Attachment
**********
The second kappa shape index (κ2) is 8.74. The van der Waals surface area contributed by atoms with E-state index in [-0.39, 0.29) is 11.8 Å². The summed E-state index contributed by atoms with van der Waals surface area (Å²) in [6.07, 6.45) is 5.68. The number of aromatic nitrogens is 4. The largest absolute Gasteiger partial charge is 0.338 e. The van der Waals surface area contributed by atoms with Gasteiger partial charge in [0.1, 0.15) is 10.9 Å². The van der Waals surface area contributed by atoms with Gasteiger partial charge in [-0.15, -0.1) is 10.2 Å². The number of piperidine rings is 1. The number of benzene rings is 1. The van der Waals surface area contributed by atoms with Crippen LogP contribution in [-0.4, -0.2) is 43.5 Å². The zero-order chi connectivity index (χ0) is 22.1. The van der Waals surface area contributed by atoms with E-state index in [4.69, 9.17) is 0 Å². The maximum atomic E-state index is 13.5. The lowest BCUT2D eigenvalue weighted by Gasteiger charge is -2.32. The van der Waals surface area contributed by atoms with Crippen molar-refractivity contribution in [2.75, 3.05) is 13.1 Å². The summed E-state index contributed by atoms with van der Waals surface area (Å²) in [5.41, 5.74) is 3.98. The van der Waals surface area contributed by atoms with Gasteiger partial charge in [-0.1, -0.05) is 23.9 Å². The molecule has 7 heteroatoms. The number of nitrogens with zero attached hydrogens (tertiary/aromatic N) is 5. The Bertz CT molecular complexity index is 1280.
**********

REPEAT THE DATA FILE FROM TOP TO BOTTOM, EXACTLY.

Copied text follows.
The second kappa shape index (κ2) is 8.74. The van der Waals surface area contributed by atoms with E-state index in [-0.39, 0.29) is 11.8 Å². The summed E-state index contributed by atoms with van der Waals surface area (Å²) in [6.07, 6.45) is 5.68. The number of aromatic nitrogens is 4. The largest absolute Gasteiger partial charge is 0.338 e. The van der Waals surface area contributed by atoms with Gasteiger partial charge in [0.1, 0.15) is 10.9 Å². The van der Waals surface area contributed by atoms with Gasteiger partial charge in [-0.15, -0.1) is 10.2 Å². The number of piperidine rings is 1. The number of benzene rings is 1. The van der Waals surface area contributed by atoms with Crippen LogP contribution in [-0.4, -0.2) is 43.5 Å². The zero-order chi connectivity index (χ0) is 22.1. The van der Waals surface area contributed by atoms with E-state index in [4.69, 9.17) is 0 Å². The maximum atomic E-state index is 13.5. The lowest BCUT2D eigenvalue weighted by Gasteiger charge is -2.32. The van der Waals surface area contributed by atoms with Crippen molar-refractivity contribution in [2.75, 3.05) is 13.1 Å². The summed E-state index contributed by atoms with van der Waals surface area (Å²) in [5.41, 5.74) is 3.98. The van der Waals surface area contributed by atoms with Gasteiger partial charge in [-0.1, -0.05) is 23.9 Å². The molecule has 7 heteroatoms. The number of nitrogens with zero attached hydrogens (tertiary/aromatic N) is 5. The Bertz CT molecular complexity index is 1280.